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Skip Navigation LinksEskom Heritage>A Jubilee message from the Chairman - Dr R L Straszacker
A Jubilee message from the Chairman - Dr R L Straszacker

On the 1st Match 1973 ESCOM was 50 years old – a comparatively youthful newcomer to the ranks of public utilities with a more or less equally large installed capacity elsewhere in the world.  In South Africa however, it is an age on which we can look back with pride by reason especially of the phenomenal growth which has marked this half-century of its existence.  In this period the country has developed away from its agricultural economy supported by a number of gold mines and reached a highly industrialized level where practically all our requirements can be manufactured locally.  This applies not only to basic metal industries such a steel, chrome vanadium and aluminum but also to extremely sophisticated electronic apparatus and highly specialized armaments.  In many fields the Republic already self-sufficient and is actively engaged in building up an agricultural and industrial export market.

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                                                                 Dr Straszacker welcomes Mrs Tini Vorster wife of the Prime Minister
All this this has been made possible because ESCOM ensured that power could be supplied wherever and whenever required.  ESCOM has grown rapidly from a half dozen geographically isolated small independent Undertakings to the present integrated stage where all power is now generated in one nationwide undertaking which supplies approximately 80% of the country’s requirements in an area stretching from Cape Town in the far Southwest to Phalaborwa in the Northeast, from Durban in the East to Kimberley and Prieska in the Northwestern Cape and to East London and parts of the Transkei in the Southeast with the Witwatersrand.

There are only a few areas on the map of the Republic which are not depicted in colour in ESCOM’s Annual Reports as ESCOM areas of supply granted to it by the Electricity Control Board.  The small area between the Cape Western and Orange River Undertakings is shrinking rapidly as thee two areas grow closer to one another.  Clear signs already exist that a strongly growing demand for power will also develop in the near future in the Northwestern Cape so that this corner will shortly no longer be a large while space on the map.
Throughout these years ESCOM has faithfully carried out the task entrusted to it of supplying power in adequate amounts at the lowest rates.  Although they also moved upwards during the past few years under the heavy pressure of inflation and sharply rising interest rates, there have been long periods in which they remained practically unchanged and could even be reduced in some instances.  Nevertheless the price structure of ESCOM power was maintained on a much lower level than that caused by average increases in practically all other sectors of the economy.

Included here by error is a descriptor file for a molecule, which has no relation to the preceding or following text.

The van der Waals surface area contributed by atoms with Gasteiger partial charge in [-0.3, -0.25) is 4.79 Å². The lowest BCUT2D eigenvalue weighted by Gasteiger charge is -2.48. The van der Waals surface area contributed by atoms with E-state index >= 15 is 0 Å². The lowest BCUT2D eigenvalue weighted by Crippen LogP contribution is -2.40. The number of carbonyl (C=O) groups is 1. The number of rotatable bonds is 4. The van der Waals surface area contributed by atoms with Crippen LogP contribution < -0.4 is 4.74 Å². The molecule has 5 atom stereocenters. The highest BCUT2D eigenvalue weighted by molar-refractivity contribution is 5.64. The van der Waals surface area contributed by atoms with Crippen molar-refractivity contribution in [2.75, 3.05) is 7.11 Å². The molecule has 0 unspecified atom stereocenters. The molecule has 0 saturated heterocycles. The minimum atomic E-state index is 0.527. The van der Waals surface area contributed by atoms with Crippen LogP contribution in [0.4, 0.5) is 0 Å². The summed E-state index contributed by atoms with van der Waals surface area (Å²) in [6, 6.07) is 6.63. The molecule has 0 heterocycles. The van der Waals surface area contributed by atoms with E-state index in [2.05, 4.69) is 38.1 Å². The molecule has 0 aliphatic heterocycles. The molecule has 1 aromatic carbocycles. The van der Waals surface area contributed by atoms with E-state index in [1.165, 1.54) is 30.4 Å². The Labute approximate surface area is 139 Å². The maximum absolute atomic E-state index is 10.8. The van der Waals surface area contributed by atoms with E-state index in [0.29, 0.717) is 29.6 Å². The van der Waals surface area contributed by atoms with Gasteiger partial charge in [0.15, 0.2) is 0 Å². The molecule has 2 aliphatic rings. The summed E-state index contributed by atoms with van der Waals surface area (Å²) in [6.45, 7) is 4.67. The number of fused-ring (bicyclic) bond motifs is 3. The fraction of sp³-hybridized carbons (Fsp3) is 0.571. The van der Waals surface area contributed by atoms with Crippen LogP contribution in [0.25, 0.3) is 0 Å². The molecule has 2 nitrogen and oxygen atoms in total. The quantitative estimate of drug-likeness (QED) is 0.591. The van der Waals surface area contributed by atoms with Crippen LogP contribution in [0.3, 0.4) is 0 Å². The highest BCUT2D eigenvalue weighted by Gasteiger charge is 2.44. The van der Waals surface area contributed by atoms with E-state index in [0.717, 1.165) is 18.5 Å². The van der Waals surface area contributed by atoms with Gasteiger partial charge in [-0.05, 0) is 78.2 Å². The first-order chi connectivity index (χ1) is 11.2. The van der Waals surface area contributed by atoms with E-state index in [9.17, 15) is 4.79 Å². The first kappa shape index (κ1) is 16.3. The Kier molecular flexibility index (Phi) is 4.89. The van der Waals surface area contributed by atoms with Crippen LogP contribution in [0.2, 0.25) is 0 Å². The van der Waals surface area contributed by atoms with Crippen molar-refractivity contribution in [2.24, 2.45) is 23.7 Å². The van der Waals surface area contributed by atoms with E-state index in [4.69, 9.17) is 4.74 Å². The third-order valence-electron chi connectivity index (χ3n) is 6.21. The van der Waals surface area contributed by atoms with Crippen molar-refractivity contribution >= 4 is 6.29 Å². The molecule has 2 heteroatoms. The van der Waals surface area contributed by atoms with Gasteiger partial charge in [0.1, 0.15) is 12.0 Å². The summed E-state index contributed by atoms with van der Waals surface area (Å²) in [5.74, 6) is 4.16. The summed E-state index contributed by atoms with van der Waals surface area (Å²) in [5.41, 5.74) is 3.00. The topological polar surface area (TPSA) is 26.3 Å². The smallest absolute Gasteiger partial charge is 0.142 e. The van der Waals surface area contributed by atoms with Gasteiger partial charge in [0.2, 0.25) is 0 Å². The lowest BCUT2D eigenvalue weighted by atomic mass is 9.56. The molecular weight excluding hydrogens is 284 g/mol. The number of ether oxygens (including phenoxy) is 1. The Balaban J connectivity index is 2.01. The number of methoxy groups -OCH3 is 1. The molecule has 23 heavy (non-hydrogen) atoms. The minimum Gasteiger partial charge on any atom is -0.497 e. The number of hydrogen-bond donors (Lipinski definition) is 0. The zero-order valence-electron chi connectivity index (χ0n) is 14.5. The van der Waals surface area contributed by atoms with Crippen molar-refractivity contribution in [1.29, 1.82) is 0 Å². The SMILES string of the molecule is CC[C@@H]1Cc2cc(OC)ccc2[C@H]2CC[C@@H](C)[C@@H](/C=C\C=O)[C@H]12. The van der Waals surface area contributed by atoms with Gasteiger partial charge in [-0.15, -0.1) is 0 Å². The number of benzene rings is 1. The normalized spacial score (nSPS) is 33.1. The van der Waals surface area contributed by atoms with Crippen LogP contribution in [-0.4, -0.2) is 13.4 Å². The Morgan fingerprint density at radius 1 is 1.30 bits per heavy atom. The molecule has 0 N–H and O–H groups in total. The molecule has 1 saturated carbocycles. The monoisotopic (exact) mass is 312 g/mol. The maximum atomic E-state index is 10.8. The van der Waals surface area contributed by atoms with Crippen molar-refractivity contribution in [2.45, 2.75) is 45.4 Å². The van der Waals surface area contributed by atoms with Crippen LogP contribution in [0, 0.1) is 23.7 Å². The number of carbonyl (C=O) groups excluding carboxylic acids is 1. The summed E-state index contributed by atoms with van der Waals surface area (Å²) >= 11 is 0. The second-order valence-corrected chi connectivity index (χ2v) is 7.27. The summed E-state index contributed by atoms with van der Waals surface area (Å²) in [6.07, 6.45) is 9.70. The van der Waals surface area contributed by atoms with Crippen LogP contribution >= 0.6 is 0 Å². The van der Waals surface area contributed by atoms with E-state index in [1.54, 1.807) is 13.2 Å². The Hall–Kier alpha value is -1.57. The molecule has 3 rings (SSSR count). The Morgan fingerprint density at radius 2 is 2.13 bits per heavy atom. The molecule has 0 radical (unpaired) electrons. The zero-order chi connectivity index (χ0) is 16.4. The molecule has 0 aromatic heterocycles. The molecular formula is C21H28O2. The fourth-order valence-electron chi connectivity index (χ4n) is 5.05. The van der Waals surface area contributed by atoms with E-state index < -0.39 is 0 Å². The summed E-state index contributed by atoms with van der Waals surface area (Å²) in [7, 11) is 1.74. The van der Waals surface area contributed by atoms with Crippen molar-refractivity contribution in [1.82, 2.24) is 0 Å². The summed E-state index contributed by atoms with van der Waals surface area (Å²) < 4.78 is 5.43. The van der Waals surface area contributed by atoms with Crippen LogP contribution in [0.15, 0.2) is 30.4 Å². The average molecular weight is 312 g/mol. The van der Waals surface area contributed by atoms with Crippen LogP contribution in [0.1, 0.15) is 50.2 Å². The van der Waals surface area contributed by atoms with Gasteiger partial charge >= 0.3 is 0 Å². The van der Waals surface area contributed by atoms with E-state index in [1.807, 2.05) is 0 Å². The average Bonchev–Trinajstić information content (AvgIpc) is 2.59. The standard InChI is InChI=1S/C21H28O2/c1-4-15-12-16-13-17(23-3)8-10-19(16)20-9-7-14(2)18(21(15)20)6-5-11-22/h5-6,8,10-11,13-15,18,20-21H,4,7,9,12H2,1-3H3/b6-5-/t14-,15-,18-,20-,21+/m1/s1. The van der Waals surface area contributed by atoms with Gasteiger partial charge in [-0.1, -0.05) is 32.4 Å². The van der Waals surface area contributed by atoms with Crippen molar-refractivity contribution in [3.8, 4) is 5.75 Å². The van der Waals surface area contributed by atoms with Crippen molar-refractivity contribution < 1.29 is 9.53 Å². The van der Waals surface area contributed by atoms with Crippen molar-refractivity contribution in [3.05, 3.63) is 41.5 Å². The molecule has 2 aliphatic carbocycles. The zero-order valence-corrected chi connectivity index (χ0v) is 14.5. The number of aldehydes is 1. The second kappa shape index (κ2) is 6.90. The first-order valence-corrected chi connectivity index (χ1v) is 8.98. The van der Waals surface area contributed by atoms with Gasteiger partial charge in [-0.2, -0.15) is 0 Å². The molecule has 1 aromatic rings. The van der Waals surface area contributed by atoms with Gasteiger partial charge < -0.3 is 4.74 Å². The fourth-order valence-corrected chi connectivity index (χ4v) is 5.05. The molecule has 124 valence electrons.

We definitely do not feel over-gratified about what has been achieved during the past fifty years but nevertheless the Commission has every reason to be proud of what its numerous employees have been able to do in days gone by.  I also know that everyone of us will endeavour as diligently as in the past to carry on the pattern of performing an extremely important service of our people in the ensuing fifty years.

Much will happen during the second half-century in the field of power supply and distribution.  There are no signs of the growth rate slowing down.  In the year 2 000 ESCOM’s installed capacity will undoubtedly top the 60 000 MW mark.  A considerable proportion of this will be nuclear power even though it is not clear at this stage what type of reactor will be used predominantly.  What is however, abundantly clear is that great further developments will take place in the nuclear field.  In this scheme of things coal will still occupy its rightful place.
In addition the as yet untapped hydro potential of Natal and the Transkei will be fully utilized.  Furthermore, increasing use will be made of pumped storage schemes where they are geographically feasible while ha turbines will also be used on a growing scale.

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                                        Prime Minister Mr B J Vorster addressing the guests at the 50th anniversary banquet​

The future therefore holds its full quota of tasks as a challenge which ESCOM will have to meet from its new headquarters to the north of Johannesburg.

In expressing my personal thanks to all our employees white and non-white, for their contribution to the achievements of ESCOM’s first fifty years.  I now call upon them to exceed their efforts of the past in the knowledge that they will derive gratifications not only from the material things with which word is rewarded but also from the spiritual conviction that they are contributing an important share to the welfare of our country South Africa.